1. Your imminent and utterly fabulous book CRACKED UP TO BE, being YA, has some nasty high school scenes. What was your most embarrassing experience in high school?

Is there a person out there who has gotten over their most embarrassing high school experience enough to actually admit ON THE INTERNET what it was? But I don't want to cop out and let you down because you are so ~*sparkly*~, so here is one of my most embarrassing experiences: I had really short hair during my (brief) time in Catholic high school. REALLY short hair. Like, Winona Ryder at her Shortest Short Hair. I dunno why. It was likely to save myself the trouble of brushing it. I still remember wanting to die when I heard the following words spake in my direction: "Why is that boy wearing a kilt?"
And that is all I will say about that.

2. Though I have not yet read all of CUTB (I will pounce on it the very first second it appears in a retail establishment), I sneak-previewed your first two chapters online. What struck me the most was how very real the voice was: I was immediately sucked into Parker's head, and her perspective. Did you work to achieve that, or did the voice come fairly easily?

Aw, thank you so much! Parker is pretty sarcastic and bitchy. I don't know how bad it sounds to say I never have to work too hard to get into the headspace required to write someone who is like that, but there it is (now who wants to be my BFF?). I have to say, writing a book is always tough, though... I think if one part of telling a story comes easily, your novel will inevitably be difficult in different ways to make up for it. Parker's voice came to me very clearly, but figuring out the reveal of her Big Secret did not. I kept giving it away too soon and then having to go back and edit it like, fifty bajillion times.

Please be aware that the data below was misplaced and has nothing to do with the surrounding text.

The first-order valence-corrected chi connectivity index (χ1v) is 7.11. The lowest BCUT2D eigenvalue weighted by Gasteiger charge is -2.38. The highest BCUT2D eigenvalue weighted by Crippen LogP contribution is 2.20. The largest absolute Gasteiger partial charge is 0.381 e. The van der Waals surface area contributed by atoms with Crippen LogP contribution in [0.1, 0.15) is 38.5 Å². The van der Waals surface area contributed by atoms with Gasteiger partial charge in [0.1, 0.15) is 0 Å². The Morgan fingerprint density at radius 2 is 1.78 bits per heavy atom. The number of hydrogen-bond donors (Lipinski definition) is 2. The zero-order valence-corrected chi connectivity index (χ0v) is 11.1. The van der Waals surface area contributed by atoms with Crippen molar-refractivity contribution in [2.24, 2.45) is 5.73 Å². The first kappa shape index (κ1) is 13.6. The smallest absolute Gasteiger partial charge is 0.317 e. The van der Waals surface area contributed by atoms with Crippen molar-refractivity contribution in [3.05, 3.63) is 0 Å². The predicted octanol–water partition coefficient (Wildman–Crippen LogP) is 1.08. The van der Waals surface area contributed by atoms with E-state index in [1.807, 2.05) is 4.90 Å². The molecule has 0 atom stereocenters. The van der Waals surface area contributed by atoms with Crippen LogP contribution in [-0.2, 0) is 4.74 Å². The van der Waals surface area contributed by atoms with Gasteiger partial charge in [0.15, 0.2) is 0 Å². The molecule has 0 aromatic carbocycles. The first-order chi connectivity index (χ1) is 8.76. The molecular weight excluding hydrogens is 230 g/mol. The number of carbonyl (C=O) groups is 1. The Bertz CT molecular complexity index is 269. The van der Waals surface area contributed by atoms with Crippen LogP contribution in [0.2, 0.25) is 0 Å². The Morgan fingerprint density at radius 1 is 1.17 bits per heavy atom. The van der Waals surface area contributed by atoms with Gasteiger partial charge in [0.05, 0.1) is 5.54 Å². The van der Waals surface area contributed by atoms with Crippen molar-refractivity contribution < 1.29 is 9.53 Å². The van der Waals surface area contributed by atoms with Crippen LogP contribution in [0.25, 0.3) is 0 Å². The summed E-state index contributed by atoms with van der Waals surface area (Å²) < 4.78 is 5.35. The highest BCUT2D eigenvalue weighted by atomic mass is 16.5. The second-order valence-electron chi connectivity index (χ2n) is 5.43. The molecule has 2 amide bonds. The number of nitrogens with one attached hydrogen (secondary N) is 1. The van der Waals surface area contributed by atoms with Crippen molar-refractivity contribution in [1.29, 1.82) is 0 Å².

3. What part of the writing beats you up the most? Which comes most easily to you? (or should I say which do you pwn?)

All of it. I mean, all of writing totally beats me up, from start to finish. There are brief moments of reprieve, but I have a feeling I'm just so concussed by my own words at those points that they're all in my imagination. Pwnation comes when the book is done and done. And that can take... a while. *sob*

4. How have things changed since you got The Call? How has it affected your writing?

One of the biggest things that has changed is the way I manage my time. I have more things to keep up with than I did before (social networking, promo stuffs, replying to people in a timely fashion), and I have to be able to stay on top of them while finding the time to write. I don't always succeed. So finding a balance, I think, is going to be an ongoing adventure for me. As a result of Cracked Up to Be's sale, my writing process has become slightly more organized. Like, I OUTLINE now. I used to HAATEEE outlining. What is up with that.

5. Tell me about the ~*sparkles*~ and the sparkle hos.